'Bargains' lure Asians

八月 7, 1998

British universities have started an "irresponsible" recruitment war for overseas students affected by the South-east Asian currency crisis, it was claimed this week.

Many are offering "bargain basement" one-year deals that could lure students who may find they cannot afford to continue their studies into a second year.

Free bus passes, cheap accommodation, loans and "meet and greet" services are among special offers being touted by institutions in advertisements and on websites.

Iain Bride, director of international relations at the University of Manchester Institute of Science and Technology and a board member of the British Council's education counselling service, said the marketing ploys used were "like soap powder advertising".

Institutions, backed by a government and British Council one-year scholarship scheme designed to help cash-strapped students from Malaysia, Indonesia, Thailand and Korea, are in fierce competition for the dwindling number of students who can afford to study in Britain.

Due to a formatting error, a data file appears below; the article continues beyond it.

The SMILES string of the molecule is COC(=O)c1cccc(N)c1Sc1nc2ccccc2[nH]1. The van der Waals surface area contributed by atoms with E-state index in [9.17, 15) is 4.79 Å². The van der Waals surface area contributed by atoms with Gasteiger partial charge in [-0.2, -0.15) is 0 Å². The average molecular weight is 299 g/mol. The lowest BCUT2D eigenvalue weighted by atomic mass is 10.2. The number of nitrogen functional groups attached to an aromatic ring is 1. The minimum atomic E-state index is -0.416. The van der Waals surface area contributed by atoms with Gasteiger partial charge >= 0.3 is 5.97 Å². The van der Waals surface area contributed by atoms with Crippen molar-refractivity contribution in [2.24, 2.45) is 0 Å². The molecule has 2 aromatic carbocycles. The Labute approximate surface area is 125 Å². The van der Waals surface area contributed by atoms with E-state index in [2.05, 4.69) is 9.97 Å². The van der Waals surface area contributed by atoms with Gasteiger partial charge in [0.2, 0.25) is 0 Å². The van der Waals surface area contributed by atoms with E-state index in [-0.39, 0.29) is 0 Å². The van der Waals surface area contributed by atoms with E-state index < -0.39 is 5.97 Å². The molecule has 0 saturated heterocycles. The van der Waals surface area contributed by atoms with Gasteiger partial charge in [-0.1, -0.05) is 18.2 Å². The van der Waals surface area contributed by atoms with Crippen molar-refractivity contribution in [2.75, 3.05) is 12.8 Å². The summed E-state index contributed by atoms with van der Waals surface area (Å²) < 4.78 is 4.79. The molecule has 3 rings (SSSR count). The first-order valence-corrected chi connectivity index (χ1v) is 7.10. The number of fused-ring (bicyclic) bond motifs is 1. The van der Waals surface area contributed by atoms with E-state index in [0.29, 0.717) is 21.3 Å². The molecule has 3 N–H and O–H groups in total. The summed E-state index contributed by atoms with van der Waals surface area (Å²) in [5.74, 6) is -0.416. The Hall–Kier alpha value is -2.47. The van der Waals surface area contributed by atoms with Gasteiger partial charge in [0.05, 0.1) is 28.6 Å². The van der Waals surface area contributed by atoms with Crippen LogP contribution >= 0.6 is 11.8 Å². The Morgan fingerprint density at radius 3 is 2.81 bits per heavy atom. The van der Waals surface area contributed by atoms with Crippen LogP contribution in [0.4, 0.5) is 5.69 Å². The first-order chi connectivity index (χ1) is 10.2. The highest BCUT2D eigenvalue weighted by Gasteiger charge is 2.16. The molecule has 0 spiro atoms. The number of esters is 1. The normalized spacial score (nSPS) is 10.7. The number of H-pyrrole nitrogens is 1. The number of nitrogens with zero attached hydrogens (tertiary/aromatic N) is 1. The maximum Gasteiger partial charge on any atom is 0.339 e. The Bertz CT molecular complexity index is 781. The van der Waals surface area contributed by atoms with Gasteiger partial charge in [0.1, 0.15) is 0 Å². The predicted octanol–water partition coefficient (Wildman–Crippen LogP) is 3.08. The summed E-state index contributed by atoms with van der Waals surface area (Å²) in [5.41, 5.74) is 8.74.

Dr Bride said: "There is a danger these institutions are luring students over with these bargain basement offers in the hope that something will turn up to improve their financial position and allow them to continue their studies."

Dr Bride's comments came as the education counselling service, which institutions pay to market them at recruitment fairs overseas, unveiled new code of practice proposals.

In a letter to member institutions, Allan Barnes, ECS director, said the service will strengthen sections of the code relating to marketing and recruitment practice, information and admissions.

"These are areas that cause most concern and are where ECS is most engaged and competent to exercise control," he wrote.

A spokeswoman for the British Council said care had been taken with the national scholarship scheme to concentrate on retaining existing students or recruiting others to short courses.

"We hope universities are looking carefully at their recruitment policies. It is in no one's interest if students cannot afford to finish their course," she said.

Clive Saville, chief executive of the UK Council for Overseas Student Affairs, said: "Both students and institutions have to think what the long-term position will be. Institutions should not make offers irresponsibly."

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